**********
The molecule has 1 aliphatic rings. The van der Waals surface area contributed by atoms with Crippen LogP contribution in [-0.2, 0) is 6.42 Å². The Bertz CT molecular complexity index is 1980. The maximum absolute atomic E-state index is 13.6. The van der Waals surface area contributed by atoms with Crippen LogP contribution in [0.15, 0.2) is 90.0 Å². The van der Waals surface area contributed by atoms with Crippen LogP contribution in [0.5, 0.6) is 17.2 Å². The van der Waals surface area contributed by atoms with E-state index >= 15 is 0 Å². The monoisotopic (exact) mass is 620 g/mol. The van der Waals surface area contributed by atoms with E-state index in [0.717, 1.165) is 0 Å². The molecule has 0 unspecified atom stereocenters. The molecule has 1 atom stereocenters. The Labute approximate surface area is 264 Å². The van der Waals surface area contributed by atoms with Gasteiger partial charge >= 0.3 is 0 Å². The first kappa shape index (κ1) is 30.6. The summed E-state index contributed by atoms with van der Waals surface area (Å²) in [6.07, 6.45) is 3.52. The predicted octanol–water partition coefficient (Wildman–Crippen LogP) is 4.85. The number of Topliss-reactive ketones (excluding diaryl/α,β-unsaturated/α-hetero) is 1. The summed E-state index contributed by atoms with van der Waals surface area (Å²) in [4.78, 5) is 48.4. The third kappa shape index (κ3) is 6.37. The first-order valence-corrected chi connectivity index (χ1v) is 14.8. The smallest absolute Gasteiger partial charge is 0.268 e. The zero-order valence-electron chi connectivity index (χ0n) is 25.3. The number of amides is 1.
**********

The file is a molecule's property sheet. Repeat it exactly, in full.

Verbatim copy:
The molecule has 1 aliphatic rings. The van der Waals surface area contributed by atoms with Crippen LogP contribution in [-0.2, 0) is 6.42 Å². The Bertz CT molecular complexity index is 1980. The maximum absolute atomic E-state index is 13.6. The van der Waals surface area contributed by atoms with Crippen LogP contribution in [0.15, 0.2) is 90.0 Å². The van der Waals surface area contributed by atoms with Crippen LogP contribution in [0.5, 0.6) is 17.2 Å². The van der Waals surface area contributed by atoms with E-state index >= 15 is 0 Å². The monoisotopic (exact) mass is 620 g/mol. The van der Waals surface area contributed by atoms with E-state index in [0.717, 1.165) is 0 Å². The molecule has 0 unspecified atom stereocenters. The molecule has 1 atom stereocenters. The Labute approximate surface area is 264 Å². The van der Waals surface area contributed by atoms with Gasteiger partial charge >= 0.3 is 0 Å². The first kappa shape index (κ1) is 30.6. The summed E-state index contributed by atoms with van der Waals surface area (Å²) in [6.07, 6.45) is 3.52. The predicted octanol–water partition coefficient (Wildman–Crippen LogP) is 4.85. The number of Topliss-reactive ketones (excluding diaryl/α,β-unsaturated/α-hetero) is 1. The summed E-state index contributed by atoms with van der Waals surface area (Å²) in [4.78, 5) is 48.4. The third kappa shape index (κ3) is 6.37. The first-order valence-corrected chi connectivity index (χ1v) is 14.8. The smallest absolute Gasteiger partial charge is 0.268 e. The zero-order valence-electron chi connectivity index (χ0n) is 25.3. The number of amides is 1.